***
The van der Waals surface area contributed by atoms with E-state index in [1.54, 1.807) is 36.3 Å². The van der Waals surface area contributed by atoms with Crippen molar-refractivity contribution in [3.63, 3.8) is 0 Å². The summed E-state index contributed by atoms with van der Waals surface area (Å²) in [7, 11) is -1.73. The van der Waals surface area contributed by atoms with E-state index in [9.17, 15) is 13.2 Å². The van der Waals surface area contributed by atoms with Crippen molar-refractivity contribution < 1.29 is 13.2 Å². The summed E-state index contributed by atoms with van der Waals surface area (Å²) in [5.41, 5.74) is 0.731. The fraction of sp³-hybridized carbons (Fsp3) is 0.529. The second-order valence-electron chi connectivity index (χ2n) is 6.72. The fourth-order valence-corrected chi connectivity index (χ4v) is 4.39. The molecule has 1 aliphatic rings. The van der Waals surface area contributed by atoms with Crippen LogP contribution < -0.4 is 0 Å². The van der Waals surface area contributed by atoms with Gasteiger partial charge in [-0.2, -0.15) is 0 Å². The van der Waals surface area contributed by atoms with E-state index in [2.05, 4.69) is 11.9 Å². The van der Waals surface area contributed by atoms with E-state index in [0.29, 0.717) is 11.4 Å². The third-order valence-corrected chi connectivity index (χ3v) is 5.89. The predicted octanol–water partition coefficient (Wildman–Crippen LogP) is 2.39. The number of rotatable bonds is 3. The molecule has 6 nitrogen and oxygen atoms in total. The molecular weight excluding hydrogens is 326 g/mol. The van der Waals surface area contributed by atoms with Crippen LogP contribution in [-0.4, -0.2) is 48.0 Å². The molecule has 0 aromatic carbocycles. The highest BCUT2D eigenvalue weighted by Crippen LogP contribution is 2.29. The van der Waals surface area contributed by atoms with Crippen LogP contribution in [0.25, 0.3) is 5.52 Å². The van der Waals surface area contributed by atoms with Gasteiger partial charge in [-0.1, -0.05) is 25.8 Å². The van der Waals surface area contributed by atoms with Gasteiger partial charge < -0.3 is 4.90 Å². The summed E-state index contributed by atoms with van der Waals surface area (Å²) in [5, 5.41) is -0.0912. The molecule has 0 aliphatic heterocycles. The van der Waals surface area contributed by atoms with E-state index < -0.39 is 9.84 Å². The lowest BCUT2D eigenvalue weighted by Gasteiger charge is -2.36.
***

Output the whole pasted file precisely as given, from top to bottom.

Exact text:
The van der Waals surface area contributed by atoms with E-state index in [1.54, 1.807) is 36.3 Å². The van der Waals surface area contributed by atoms with Crippen molar-refractivity contribution in [3.63, 3.8) is 0 Å². The summed E-state index contributed by atoms with van der Waals surface area (Å²) in [7, 11) is -1.73. The van der Waals surface area contributed by atoms with E-state index in [9.17, 15) is 13.2 Å². The van der Waals surface area contributed by atoms with Crippen molar-refractivity contribution < 1.29 is 13.2 Å². The summed E-state index contributed by atoms with van der Waals surface area (Å²) in [5.41, 5.74) is 0.731. The fraction of sp³-hybridized carbons (Fsp3) is 0.529. The second-order valence-electron chi connectivity index (χ2n) is 6.72. The fourth-order valence-corrected chi connectivity index (χ4v) is 4.39. The molecule has 1 aliphatic rings. The van der Waals surface area contributed by atoms with Crippen LogP contribution < -0.4 is 0 Å². The van der Waals surface area contributed by atoms with Gasteiger partial charge in [-0.2, -0.15) is 0 Å². The van der Waals surface area contributed by atoms with E-state index in [2.05, 4.69) is 11.9 Å². The van der Waals surface area contributed by atoms with E-state index in [0.29, 0.717) is 11.4 Å². The third-order valence-corrected chi connectivity index (χ3v) is 5.89. The predicted octanol–water partition coefficient (Wildman–Crippen LogP) is 2.39. The number of rotatable bonds is 3. The molecule has 6 nitrogen and oxygen atoms in total. The molecular weight excluding hydrogens is 326 g/mol. The van der Waals surface area contributed by atoms with Crippen LogP contribution in [-0.4, -0.2) is 48.0 Å². The molecule has 0 aromatic carbocycles. The highest BCUT2D eigenvalue weighted by Crippen LogP contribution is 2.29. The van der Waals surface area contributed by atoms with Crippen LogP contribution in [0.25, 0.3) is 5.52 Å². The van der Waals surface area contributed by atoms with Gasteiger partial charge in [-0.1, -0.05) is 25.8 Å². The van der Waals surface area contributed by atoms with Gasteiger partial charge < -0.3 is 4.90 Å². The summed E-state index contributed by atoms with van der Waals surface area (Å²) in [5, 5.41) is -0.0912. The molecule has 0 aliphatic heterocycles. The van der Waals surface area contributed by atoms with E-state index < -0.39 is 9.84 Å². The lowest BCUT2D eigenvalue weighted by Gasteiger charge is -2.36.